Marijuana: California Supreme Court upholds local pot shop bans like ones in Colorado
States across the country, including Alaska, are coming up with their own versions of Amendment 64, which allows adults 21 and over in Colorado to use and possess small amounts of cannabis. But if the authors of those measures want to make sure retail marijuana operations are legal in every community from border to border, they'll have to be mighty explicit -- and even that may not be enough, as witnessed by a California Supreme Court ruling that allows local communities to ban pot shops.
Likewise, Amendment 64 includes language that allows cities and counties to opt out of such sales if they wish -- and plenty of them do. As we've reported, Douglas County introduced a pot-shop retail ban last November, mere weeks after the election and more than a year (at least) before such enterprises can legally exist.
The situation was less cut and dried in California, where the Inland Empire Patients Health and Wellness Center began fighting the City of Riverside over its ban years ago. In January 2009, according to the ruling on view below in its entirety, Riverside's Community Development Department notified the dispensary's owner that his operation was prohibited under local zoning ordinances. Then, in May 2010, the city filed a formal complaint against the owners "for injunctive relief to abate a public nuisance."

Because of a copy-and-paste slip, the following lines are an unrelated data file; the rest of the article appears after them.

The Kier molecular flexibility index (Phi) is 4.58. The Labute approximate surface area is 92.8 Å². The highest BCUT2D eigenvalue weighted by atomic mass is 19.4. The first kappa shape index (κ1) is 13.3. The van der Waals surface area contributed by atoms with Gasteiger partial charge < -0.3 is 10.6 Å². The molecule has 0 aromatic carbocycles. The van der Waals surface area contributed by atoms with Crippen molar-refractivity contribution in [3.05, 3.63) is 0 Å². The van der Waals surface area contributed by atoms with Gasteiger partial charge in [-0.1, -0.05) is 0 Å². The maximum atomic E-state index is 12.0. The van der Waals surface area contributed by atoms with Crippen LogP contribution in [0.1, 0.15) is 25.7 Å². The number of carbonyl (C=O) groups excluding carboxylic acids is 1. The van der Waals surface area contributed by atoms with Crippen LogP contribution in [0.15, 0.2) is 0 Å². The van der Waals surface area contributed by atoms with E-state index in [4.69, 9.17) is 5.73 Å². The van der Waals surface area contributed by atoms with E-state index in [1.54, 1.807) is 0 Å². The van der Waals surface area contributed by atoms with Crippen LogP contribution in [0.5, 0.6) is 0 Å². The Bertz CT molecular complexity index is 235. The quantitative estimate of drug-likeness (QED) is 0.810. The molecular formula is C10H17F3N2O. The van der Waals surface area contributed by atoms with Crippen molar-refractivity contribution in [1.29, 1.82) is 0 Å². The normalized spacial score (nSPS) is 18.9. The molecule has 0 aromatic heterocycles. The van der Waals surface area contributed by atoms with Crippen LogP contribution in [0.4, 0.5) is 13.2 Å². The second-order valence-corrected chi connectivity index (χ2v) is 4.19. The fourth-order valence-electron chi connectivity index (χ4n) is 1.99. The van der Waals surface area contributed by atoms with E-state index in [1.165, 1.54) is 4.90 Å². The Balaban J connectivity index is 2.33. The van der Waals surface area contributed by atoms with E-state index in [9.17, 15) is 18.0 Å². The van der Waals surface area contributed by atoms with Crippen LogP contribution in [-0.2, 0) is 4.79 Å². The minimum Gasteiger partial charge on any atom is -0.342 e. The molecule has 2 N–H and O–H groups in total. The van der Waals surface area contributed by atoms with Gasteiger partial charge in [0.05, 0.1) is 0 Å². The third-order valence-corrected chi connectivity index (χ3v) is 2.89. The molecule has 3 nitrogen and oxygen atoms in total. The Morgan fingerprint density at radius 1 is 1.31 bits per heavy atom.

Since then, the case has been winding its way through the legal system -- but the California Supreme Court's decision is likely to be the last word. Penned by Judge Marvin Baxter for a unanimous court, the ruling runs 44 pages, but its tone is set in the first two sentences.
Judge Marvin Baxter.
"The issue in this case is whether California's medical marijuana statutes preempt a local ban on facilities that distribute medical marijuana," Baxter writes. "We conclude they do not."
The ruling goes on to support the right of communities to determine whether medical marijuana retail businesses are appropriate for particular jurisdictions. But it also alludes to the continuing illegality of marijuana in all forms in the view of the federal government.
California laws allowing medical marijuana "are careful and limited forays into the subject of medical marijuana, aimed at striking a delicate balance in an area that remains controversial, and involves sensitivity in federal-state relations," Baxter writes. "We must take these laws as we find them, and their purposes and provisions are modest. They remove state-level criminal and civil sanctions from specified medical marijuana activities, but they do not establish a comprehensive state system of legalized medical marijuana; or grant a right of convenient access to marijuana for medicinal use; or override the zoning, licensing, and police powers of local jurisdictions; or mandate local accommodation of medical marijuana cooperatives, collectives, or dispensaries.
"Of course, nothing prevents future efforts by the Legislature, or by the People, to adopt a different approach," Baxter adds. But thus far, most of those trying to legalize marijuana, medical or otherwise, in their particular states have not moved in this direction. The philosophy of Amendment 64 and the measures around the country that are emulating it appears to be: Let's establish a lawful foothold for marijuana first, and worry about whether everyone in the state has equal access to it afterward.
Here's the California Supreme Court ruling:
More from our Marijuana archive circa November 2012: "Amendment 64: Douglas County to ban retail marijuana sales a year before they could happen."